Penny for the guy project

Granada Guy Fawkes Competion 1969
CHAD 34358
Granada Guy Fawkes Competion 1969
CHAD 34357
Granada Guy Fawkes -1971
CHAD 604-26
Granada Guy Fawkes - 1971
CHAD 604 -27
Granada Guy Fawkes - 1971
CHAD 604 23

In the weeks before Bonfire or Guy Fawkes’ Night children could be seen on street corners, outside shops, schools, parks and basically everywhere with a crude effigy crying “Penny For the Guy”….then they appeared to disappear or have they?

Is it a dying or dead tradition everywhere? This project aims to catalogue sightings.

You can help. Visit   The intention of the blog is for people to add sightings so that the present survival can be assessed. Are guys still seen in Mansfield and around? What do the Guys look like? How old are the children and so on? That’s why if you see one please make comment on the website. The website will also have analysis and has a survey on views too.

As I am researching customs of Nottinghamshire I am particularly interested in sightings locally. If you see one please make an entry. I am happy for historical sightings too but please ensure you give a date – approximate will do eg 1980s.

Mansfield Guy’s

We searched the Museums Chad Negative Collection and discovered the pictures below. – Editors

Comments about this page

  • I think penny for the guy died out after Trick or Treat came over from America. It is so easy to buy a mask from say Wilco’s and away you go, no real effort required My favourite spot was outside Pickerings news agent on Ladybrook Place.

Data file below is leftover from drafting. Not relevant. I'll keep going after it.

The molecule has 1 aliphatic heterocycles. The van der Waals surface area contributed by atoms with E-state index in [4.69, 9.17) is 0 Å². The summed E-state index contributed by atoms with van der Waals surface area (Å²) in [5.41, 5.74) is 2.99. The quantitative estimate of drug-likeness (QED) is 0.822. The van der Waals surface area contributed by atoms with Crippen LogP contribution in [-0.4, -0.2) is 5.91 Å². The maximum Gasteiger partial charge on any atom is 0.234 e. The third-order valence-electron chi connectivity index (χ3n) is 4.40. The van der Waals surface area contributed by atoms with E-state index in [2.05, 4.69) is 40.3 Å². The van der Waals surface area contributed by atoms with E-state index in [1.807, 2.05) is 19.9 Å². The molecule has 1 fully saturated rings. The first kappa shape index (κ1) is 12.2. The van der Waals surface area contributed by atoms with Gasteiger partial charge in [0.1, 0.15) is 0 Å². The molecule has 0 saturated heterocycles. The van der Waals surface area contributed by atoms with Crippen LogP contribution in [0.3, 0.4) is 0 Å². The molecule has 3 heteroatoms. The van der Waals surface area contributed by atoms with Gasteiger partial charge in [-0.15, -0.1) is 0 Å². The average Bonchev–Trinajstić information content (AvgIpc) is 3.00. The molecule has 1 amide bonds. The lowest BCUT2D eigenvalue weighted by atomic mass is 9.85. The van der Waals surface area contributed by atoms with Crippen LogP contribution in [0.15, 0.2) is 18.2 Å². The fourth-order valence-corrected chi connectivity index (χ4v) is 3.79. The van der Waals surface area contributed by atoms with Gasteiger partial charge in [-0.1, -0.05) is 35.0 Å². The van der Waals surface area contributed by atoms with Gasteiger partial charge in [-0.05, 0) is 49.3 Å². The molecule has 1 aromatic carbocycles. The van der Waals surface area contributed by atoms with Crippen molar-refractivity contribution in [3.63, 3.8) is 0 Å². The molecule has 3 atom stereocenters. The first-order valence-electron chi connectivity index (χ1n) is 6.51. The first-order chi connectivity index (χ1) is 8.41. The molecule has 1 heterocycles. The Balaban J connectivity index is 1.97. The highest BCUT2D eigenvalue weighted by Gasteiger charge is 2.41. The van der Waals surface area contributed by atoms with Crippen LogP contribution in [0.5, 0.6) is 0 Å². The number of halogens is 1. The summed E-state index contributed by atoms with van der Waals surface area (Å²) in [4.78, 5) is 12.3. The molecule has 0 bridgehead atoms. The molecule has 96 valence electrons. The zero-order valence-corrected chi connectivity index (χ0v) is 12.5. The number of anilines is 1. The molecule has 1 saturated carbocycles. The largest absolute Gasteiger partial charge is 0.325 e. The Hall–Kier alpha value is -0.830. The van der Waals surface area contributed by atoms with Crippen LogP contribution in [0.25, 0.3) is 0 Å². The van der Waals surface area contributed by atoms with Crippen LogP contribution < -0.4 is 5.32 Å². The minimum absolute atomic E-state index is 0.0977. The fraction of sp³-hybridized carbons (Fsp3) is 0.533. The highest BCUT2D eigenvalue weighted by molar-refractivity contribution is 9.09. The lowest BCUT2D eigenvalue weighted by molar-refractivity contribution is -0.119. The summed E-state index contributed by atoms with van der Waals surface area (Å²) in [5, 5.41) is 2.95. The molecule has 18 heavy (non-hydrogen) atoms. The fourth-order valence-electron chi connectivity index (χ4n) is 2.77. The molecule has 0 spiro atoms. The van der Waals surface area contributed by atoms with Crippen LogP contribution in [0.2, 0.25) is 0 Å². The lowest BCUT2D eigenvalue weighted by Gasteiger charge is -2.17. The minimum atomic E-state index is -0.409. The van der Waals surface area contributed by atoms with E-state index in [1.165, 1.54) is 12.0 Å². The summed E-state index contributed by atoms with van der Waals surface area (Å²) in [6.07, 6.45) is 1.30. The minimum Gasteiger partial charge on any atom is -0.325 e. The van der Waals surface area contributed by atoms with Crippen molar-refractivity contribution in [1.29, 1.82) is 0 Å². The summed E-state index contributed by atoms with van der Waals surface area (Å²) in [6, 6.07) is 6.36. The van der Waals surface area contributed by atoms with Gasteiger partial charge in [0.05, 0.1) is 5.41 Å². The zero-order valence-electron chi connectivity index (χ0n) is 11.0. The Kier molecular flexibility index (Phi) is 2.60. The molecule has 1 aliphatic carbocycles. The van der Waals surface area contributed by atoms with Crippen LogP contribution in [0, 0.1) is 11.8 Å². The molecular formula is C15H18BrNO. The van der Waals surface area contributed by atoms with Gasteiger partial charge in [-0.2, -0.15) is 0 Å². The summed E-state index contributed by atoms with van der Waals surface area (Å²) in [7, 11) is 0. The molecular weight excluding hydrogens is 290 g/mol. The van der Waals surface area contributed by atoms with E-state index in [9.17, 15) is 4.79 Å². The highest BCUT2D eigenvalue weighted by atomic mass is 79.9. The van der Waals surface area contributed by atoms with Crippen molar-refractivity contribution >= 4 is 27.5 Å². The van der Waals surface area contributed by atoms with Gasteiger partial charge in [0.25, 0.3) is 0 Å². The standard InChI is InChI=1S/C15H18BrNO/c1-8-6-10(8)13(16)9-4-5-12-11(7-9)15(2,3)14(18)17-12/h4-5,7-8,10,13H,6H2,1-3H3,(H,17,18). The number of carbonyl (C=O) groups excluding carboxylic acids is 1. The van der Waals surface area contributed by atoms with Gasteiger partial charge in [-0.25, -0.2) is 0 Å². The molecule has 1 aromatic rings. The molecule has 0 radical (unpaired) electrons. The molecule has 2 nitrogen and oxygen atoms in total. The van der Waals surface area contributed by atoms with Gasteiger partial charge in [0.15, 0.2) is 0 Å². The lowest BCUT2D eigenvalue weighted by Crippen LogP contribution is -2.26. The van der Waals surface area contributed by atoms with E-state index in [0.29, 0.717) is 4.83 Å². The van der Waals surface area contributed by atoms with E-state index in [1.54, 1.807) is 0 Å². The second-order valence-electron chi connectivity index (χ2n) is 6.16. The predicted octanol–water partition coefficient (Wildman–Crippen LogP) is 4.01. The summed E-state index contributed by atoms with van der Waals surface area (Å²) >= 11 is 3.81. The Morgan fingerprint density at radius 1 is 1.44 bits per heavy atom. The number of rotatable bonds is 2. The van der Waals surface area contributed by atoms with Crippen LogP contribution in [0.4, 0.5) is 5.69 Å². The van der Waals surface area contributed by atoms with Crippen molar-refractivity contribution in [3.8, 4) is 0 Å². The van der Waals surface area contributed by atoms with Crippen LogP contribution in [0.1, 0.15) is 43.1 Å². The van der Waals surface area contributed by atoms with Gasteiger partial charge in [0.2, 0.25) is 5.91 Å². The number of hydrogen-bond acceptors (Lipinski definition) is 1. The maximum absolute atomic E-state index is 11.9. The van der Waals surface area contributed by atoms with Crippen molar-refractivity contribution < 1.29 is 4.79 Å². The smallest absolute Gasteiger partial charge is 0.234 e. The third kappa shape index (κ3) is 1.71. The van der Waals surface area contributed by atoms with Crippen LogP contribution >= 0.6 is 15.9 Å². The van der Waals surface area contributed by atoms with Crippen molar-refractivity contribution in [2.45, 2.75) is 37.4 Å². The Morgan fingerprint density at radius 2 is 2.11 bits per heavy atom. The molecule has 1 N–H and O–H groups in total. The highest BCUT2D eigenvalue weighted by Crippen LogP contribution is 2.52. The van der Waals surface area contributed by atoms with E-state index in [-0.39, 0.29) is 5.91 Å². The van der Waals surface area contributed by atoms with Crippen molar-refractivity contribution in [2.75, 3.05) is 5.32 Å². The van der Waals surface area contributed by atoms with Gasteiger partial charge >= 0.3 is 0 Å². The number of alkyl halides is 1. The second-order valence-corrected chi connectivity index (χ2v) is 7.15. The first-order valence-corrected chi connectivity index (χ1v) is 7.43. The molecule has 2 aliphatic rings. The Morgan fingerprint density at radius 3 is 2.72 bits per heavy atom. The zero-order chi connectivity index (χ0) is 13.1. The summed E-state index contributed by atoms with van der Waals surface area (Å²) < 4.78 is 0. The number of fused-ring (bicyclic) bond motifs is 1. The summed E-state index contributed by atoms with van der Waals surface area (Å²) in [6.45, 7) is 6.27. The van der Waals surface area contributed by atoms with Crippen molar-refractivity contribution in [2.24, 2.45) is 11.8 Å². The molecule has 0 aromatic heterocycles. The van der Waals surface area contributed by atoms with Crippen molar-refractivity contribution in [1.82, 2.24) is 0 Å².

By Stephen Walker (06/11/2013)
  • As a young lad I absolutely loved making a Guy Fawkes and using it to bump up a couple of pounds around bonfire night for some fireworks, all my mates did. You dont see this happen any more, I can not remember the last time I saw a kid out with his Guy Fawkes asking for a penny around Mansfield, it has seemed to die out. I was lucky as a lad that my mum was very creative with this kind of thing and I reckon I had the best made one one the street. Using a pair of her old tights stuffed with newspaper for the legs , and old pair of corderoy trousers and my annorak from the the previous years that no longer fitted me. The face was usually hand made and hand painted.And a pair of my old scruffy school plimsoles stitched to the legs The best place for me to sit it, was outside the Brown cow pub in the evenings when back in the early 70’s it was a thriving and very popular pub close to my home. People went in happy and came out even happier so this reflected in the donation that we would receive. Another great place was outside the Bingo hall on Midworth street. The donations were usually a penny or tuppence. If you got a sixpence even better. But on rare occasions a top winner would come out of the Bingo so elated that they would hand us a 50p peice and this in the 70’s was a huge amount!! If we had gone home with a pound each after sharing it out between us then we had, had a fantastic night. Some folk used to think it as begging and did not like to see it, but if I saw kids in the street with their guys nowdays then I would be generous to them. On bonfire night we would take our stuffed Guys and toss them onto the fire and watch all our hard work disappear in seconds in the raging flames and laugh as they melted away to nothing. And then do the same thing the following year and so on.

    By Simon Leivers (05/11/2013)

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